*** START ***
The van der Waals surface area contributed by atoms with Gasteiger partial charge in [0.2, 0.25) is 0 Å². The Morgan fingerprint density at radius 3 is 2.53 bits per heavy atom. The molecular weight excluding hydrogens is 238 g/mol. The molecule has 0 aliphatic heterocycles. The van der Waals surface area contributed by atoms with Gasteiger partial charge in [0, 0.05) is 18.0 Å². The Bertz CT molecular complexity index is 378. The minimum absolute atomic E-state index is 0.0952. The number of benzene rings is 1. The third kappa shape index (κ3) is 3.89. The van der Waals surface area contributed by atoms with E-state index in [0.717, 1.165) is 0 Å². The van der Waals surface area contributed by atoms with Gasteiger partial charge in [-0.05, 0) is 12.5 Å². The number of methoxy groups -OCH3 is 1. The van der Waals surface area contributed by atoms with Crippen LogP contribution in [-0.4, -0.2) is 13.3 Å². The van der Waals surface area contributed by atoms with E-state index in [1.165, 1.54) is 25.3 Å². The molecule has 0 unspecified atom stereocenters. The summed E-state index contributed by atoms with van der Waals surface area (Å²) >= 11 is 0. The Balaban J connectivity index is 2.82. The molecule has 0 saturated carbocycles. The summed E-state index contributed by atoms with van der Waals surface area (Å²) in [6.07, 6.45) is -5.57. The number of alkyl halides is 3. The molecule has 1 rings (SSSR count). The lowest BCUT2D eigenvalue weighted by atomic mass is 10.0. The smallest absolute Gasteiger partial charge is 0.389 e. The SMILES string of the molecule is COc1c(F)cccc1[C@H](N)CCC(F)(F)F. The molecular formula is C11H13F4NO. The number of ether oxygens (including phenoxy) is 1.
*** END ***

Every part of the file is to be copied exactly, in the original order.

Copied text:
The van der Waals surface area contributed by atoms with Gasteiger partial charge in [0.2, 0.25) is 0 Å². The Morgan fingerprint density at radius 3 is 2.53 bits per heavy atom. The molecular weight excluding hydrogens is 238 g/mol. The molecule has 0 aliphatic heterocycles. The van der Waals surface area contributed by atoms with Gasteiger partial charge in [0, 0.05) is 18.0 Å². The Bertz CT molecular complexity index is 378. The minimum absolute atomic E-state index is 0.0952. The number of benzene rings is 1. The third kappa shape index (κ3) is 3.89. The van der Waals surface area contributed by atoms with E-state index in [0.717, 1.165) is 0 Å². The van der Waals surface area contributed by atoms with Gasteiger partial charge in [-0.05, 0) is 12.5 Å². The number of methoxy groups -OCH3 is 1. The van der Waals surface area contributed by atoms with Crippen LogP contribution in [-0.4, -0.2) is 13.3 Å². The van der Waals surface area contributed by atoms with E-state index in [1.165, 1.54) is 25.3 Å². The molecule has 0 unspecified atom stereocenters. The summed E-state index contributed by atoms with van der Waals surface area (Å²) >= 11 is 0. The Balaban J connectivity index is 2.82. The molecule has 0 saturated carbocycles. The summed E-state index contributed by atoms with van der Waals surface area (Å²) in [6.07, 6.45) is -5.57. The number of alkyl halides is 3. The molecule has 1 rings (SSSR count). The lowest BCUT2D eigenvalue weighted by atomic mass is 10.0. The smallest absolute Gasteiger partial charge is 0.389 e. The SMILES string of the molecule is COc1c(F)cccc1[C@H](N)CCC(F)(F)F. The molecular formula is C11H13F4NO. The number of ether oxygens (including phenoxy) is 1.